1) There is a distinction between the Inchoroi and the Consult. Originally there were more than the two remaining Inchoroi who came to Earwa, but between the Cuno-Inchoroi wars and likely the First Apocalypse there are only the two remaining. The Consult grew out of a Gnostic School wh were led to Golgotterath (where it was sealed) by Mekeretrig. They studied under the remaining Inchoroi, and became the Consult.

2) It is not intelligent life that provided an access point to Earwa by Agencies of the Outside, it is creatures with a Soul. So far there are only three races that all have souls: Men, Non-Men, and Inchoroi (they wouldn't be concerned with damnation and redemption if they were soulless) Wracu, Sranc, etc do not have souls. Only one skin-spy was ever created with a Soul, and thus capable of working Sorcery. It of course infiltrated the Mandate <!-- s:) --><img src="{SMILIES_PATH}/icon_smile.gif" alt=":)" title="Smile" /><!-- s:) -->

As for the rest, why the Inchoroi came to Earwa, the relationship between the Outside and the rest of the universe, etc... I dunno. <!-- s:) --><img src="{SMILIES_PATH}/icon_smile.gif" alt=":)" title="Smile" /><!-- s:) --> view post


Inchoroi Origins/Aims posted 21 February 2006 in The Thousandfold ThoughtInchoroi Origins/Aims by Inner_visions, Candidate

I enjoy SF as much as the next guy, but the way Bakker was describing it always seemed so otherwordly and spiritual to me. I never even considered it to be how our universe is made, I thought of it as singularity. Like how we thought the world was in the Bible, just there by itself.

Like the way Final Fantasy 9 was, the souls circulating and keeping the planet's 'life' going. Like a natural cycle between ONLY the Outside and Earwa. The only book that I've read with something kind of like the visual images I'm getting is "His Dark Materials" and the fusion on many worlds into one space?

In regards to the sealing, I think it's kinda like FF9 again: when the souls stopped circulating the planet died. Untill every is gone there'll still be a trickle of 'water' coming through. If you plug all the holes where's the water going to go? No where, which is what the Inchoroi want. They just don't want to go to hell. They are like scared children, they just don't want to suffer. It's merely the idea of prevention, nothing in particular. Kind of like the madate's fear of the Consult or belief in God, you can't understand it but you can try your damned hardest to do something about it. (Constant recruitment by Mandate and prayer to God?)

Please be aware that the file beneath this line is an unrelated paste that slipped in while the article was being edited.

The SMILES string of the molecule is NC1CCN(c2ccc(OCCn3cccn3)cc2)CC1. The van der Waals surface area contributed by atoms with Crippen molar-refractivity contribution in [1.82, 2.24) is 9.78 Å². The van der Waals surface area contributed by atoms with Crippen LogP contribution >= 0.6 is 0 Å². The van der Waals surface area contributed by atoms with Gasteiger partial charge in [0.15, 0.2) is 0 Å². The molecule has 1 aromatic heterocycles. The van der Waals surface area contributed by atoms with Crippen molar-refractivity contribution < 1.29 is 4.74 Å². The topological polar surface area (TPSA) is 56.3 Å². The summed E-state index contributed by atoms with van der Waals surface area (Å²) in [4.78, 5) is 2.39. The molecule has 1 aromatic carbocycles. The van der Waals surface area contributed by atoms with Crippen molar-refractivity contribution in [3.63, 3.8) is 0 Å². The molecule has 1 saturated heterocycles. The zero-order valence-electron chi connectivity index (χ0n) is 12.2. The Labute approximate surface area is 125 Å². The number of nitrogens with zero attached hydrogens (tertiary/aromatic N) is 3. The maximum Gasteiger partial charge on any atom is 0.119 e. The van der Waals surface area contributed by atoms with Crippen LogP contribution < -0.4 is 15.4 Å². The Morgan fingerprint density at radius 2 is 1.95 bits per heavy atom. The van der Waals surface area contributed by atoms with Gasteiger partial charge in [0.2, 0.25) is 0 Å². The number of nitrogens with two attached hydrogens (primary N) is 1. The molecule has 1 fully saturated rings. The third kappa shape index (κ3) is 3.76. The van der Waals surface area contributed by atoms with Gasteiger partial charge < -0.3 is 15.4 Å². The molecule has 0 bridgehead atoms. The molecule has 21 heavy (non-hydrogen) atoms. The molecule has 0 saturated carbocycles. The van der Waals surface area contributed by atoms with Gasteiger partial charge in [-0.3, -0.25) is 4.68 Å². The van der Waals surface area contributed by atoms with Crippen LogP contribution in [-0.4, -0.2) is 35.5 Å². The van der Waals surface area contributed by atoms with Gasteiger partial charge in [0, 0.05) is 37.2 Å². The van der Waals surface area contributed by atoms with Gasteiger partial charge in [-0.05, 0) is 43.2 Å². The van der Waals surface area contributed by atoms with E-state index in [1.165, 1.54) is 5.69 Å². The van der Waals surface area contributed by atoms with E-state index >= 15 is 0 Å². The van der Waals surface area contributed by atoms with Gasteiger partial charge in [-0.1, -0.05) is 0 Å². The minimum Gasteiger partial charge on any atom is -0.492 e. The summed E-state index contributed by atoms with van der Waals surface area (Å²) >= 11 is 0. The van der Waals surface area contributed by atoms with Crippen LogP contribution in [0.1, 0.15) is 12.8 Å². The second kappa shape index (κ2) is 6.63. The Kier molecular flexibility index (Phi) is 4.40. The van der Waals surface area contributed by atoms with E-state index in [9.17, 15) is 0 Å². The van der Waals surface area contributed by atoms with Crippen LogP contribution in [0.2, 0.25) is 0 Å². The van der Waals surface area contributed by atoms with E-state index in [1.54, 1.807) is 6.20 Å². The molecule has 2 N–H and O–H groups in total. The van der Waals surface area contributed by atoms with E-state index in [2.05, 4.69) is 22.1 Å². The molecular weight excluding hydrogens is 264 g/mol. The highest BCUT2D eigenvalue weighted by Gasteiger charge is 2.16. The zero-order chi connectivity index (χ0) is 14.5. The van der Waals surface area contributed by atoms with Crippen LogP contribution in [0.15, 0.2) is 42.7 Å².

It;s not something that I can explain easily as it seems more like something you feel rather than logically analyse.
I don't know if any of this makes sense either but w/e. I should explain what I mean about final fantasy 9 too...:

In FF9 there was a continuous cycle of souls, which was keeping the planet vibrant and alive; when the Gaians?(name check plz) started plugging the 'holes' where souls came through (the lifa tree?) the world started to wither and die. WHen all the souls were stuck dead, the gaians were going to repopulate and regrow the planet by only putting their souls in the mix.(?)

It's been a while since I played FF9 so if i'm wrong please tell me and clarify. Again, I don't know if any of this makes sense either but w/e, I'm trying ... eheheh view post


Inchoroi Origins/Aims posted 21 February 2006 in The Thousandfold ThoughtInchoroi Origins/Aims by Entropic_existence, Moderator

Well this isn't SF, it's Epic Fantasy that strives to feel real. It is an overtly fantastic world, but it is meant to feel like real history, much in the way Tolkien attempted with the Lord of the Rings... except this is Lord of the Rings on a really twisted and scary trip so to speak <!-- s:) --><img src="{SMILIES_PATH}/icon_smile.gif" alt=":)" title="Smile" /><!-- s:) -->

The FF9 comparisons are interesting, but I think that the world Bakker has given us is much, much more sophisticated and metaphysically complex. After all Scott is a philosopher as well as an author, and his world is built upon some pretty heavy philosophical ideas. view post


Inchoroi Origins/Aims posted 22 February 2006 in The Thousandfold ThoughtInchoroi Origins/Aims by Kingmanor, Candidate

There are some FF7 similarities as well. Alien being crashes down. Originally it makes friends with pre-Man worldly inhabitants. They fall out, fight war of attrition, Alien goes back to its landing crater. Years later humans resurrect it looking for power.

After that it differs obviously. I wonder if Scott played the FF games? view post


Inchoroi Origins/Aims posted 22 February 2006 in The Thousandfold ThoughtInchoroi Origins/Aims by unJon, Auditor

Quote: &quot;Entropic_existence&quot;:1g2kehpw